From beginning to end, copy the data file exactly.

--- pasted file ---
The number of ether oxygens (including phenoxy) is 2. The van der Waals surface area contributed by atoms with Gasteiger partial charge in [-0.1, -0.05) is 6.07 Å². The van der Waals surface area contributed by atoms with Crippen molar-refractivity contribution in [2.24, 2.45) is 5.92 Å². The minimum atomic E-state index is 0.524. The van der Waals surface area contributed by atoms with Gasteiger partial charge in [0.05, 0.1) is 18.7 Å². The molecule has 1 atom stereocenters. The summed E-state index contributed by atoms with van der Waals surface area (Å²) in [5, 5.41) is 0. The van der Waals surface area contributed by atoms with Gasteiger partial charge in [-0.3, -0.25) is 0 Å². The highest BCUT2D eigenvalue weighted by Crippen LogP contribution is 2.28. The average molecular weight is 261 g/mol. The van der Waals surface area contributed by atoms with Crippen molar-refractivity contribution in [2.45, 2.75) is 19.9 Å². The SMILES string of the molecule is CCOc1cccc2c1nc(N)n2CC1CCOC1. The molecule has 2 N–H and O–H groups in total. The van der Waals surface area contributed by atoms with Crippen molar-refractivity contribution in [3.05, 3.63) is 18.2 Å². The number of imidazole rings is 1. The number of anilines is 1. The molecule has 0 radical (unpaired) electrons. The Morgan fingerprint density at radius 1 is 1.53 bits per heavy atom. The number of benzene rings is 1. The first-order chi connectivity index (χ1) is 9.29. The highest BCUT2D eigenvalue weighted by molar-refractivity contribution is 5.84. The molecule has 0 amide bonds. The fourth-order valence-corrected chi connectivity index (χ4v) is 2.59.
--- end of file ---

The number of ether oxygens (including phenoxy) is 2. The van der Waals surface area contributed by atoms with Gasteiger partial charge in [-0.1, -0.05) is 6.07 Å². The van der Waals surface area contributed by atoms with Crippen molar-refractivity contribution in [2.24, 2.45) is 5.92 Å². The minimum atomic E-state index is 0.524. The van der Waals surface area contributed by atoms with Gasteiger partial charge in [0.05, 0.1) is 18.7 Å². The molecule has 1 atom stereocenters. The summed E-state index contributed by atoms with van der Waals surface area (Å²) in [5, 5.41) is 0. The van der Waals surface area contributed by atoms with Gasteiger partial charge in [-0.3, -0.25) is 0 Å². The highest BCUT2D eigenvalue weighted by Crippen LogP contribution is 2.28. The average molecular weight is 261 g/mol. The van der Waals surface area contributed by atoms with Crippen molar-refractivity contribution in [2.45, 2.75) is 19.9 Å². The SMILES string of the molecule is CCOc1cccc2c1nc(N)n2CC1CCOC1. The molecule has 2 N–H and O–H groups in total. The van der Waals surface area contributed by atoms with Crippen molar-refractivity contribution in [3.05, 3.63) is 18.2 Å². The number of imidazole rings is 1. The number of anilines is 1. The molecule has 0 radical (unpaired) electrons. The Morgan fingerprint density at radius 1 is 1.53 bits per heavy atom. The number of benzene rings is 1. The first-order chi connectivity index (χ1) is 9.29. The highest BCUT2D eigenvalue weighted by molar-refractivity contribution is 5.84. The molecule has 0 amide bonds. The fourth-order valence-corrected chi connectivity index (χ4v) is 2.59.